Saturday, January 26, 2008
Quackery in Academia
Last night was lots of fun. A bunch of us went to the Centre for Inquiry for a pre-talk reception with David Colquhoun (pronounced "Ca-hoon"). There were light refreshments and lots of talk about atheism, blogs, science, and of course pseudoscience. About 30 friends of the centre showed up.
David Colquhoun is cool. He even agreed to pose with me for a picture. We look like two old curmudgeons but of course we're really not.
After the reception we all walked up to the campus were we heard Prof. Colquhoun talk about alternative medicine. In case, anyone is confused about alternative medicine, the definition is very simple. We all know about evidence-based medicine. That's the kind that's been shown to work. Everything else is "alternative" medicine—medicine that has not been shown to work.
In some cases we know that the "medicine" is not effective. This is the case with homeopathy, a scam that charges patients $2000/litre for water. In other cases, we don't know whether the treatment is helpful or harmful (e.g., some herbal remedies). What we do know is that the claims are wrong. (Because the claimants don't know whether they work either.)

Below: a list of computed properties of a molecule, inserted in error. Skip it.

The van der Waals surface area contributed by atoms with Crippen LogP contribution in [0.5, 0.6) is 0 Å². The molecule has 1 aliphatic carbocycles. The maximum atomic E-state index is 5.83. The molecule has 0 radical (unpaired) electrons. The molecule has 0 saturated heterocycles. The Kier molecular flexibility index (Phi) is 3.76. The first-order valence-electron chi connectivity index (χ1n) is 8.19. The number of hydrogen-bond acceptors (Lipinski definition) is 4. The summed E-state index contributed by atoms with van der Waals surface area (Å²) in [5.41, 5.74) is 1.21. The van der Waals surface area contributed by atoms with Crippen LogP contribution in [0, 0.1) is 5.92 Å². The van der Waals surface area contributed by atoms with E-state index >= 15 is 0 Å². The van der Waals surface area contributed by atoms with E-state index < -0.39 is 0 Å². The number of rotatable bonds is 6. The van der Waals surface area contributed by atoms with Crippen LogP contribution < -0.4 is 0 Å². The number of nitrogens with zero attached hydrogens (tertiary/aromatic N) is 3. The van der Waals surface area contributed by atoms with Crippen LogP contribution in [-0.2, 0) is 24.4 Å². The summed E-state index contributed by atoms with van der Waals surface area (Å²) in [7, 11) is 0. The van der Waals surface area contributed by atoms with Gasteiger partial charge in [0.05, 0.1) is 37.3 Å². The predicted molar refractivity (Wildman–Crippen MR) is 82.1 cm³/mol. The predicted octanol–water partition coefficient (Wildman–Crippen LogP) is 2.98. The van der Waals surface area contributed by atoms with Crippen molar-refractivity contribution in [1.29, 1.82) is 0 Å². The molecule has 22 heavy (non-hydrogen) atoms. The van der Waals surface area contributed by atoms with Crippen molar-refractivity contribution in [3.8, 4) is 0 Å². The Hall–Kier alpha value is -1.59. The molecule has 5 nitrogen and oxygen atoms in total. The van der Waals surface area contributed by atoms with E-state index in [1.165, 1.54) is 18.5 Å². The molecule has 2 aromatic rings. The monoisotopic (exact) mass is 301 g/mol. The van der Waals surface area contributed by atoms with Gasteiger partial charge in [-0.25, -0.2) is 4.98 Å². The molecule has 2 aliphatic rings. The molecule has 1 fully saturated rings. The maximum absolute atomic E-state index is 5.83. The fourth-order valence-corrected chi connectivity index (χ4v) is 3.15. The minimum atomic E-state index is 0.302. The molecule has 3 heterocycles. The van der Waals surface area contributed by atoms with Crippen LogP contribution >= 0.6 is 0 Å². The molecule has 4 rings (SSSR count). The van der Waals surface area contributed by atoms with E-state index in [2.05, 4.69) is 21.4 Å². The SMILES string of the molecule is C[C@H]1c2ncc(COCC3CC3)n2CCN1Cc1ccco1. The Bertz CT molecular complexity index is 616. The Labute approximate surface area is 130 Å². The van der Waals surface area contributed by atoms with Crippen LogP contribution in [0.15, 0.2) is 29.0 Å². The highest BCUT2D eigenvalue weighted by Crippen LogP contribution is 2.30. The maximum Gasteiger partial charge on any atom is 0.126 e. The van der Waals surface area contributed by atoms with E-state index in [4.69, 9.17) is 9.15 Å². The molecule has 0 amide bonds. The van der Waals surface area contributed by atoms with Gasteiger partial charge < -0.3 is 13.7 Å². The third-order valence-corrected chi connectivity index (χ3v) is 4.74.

You can find reviews of the talk at Mike's Weekly Skeptic Rant, The Frame Problem, and The Unexamined Life. The only thing I want to add is that Prof. Colquhoun made a strong case for academic quackery. He showed us a long list of universities that now have Departments of Alternative Medicine. The list included some Canadian schools like McMaster University in nearby Hamilton. Colquhoun pointed out that there are many legitimate academics who have fallen for the anti-science crap that is alternative medicine and he calls upon us to take notice and do something about it.
Fellow blogger Ron Brown (right)(The Frame Problem) and old friend Rob Day (left) were at the reception. Rob is a veteran of talk.origins and the creation/evolution controversy from way back—even before my time. It was fun to meet them and Mike (Mike's Weekly Skeptic Rant) again. I'm sorry I didn't get to meet the student behind The Unexamined Life. I guess he/she wanted to remain anonymous.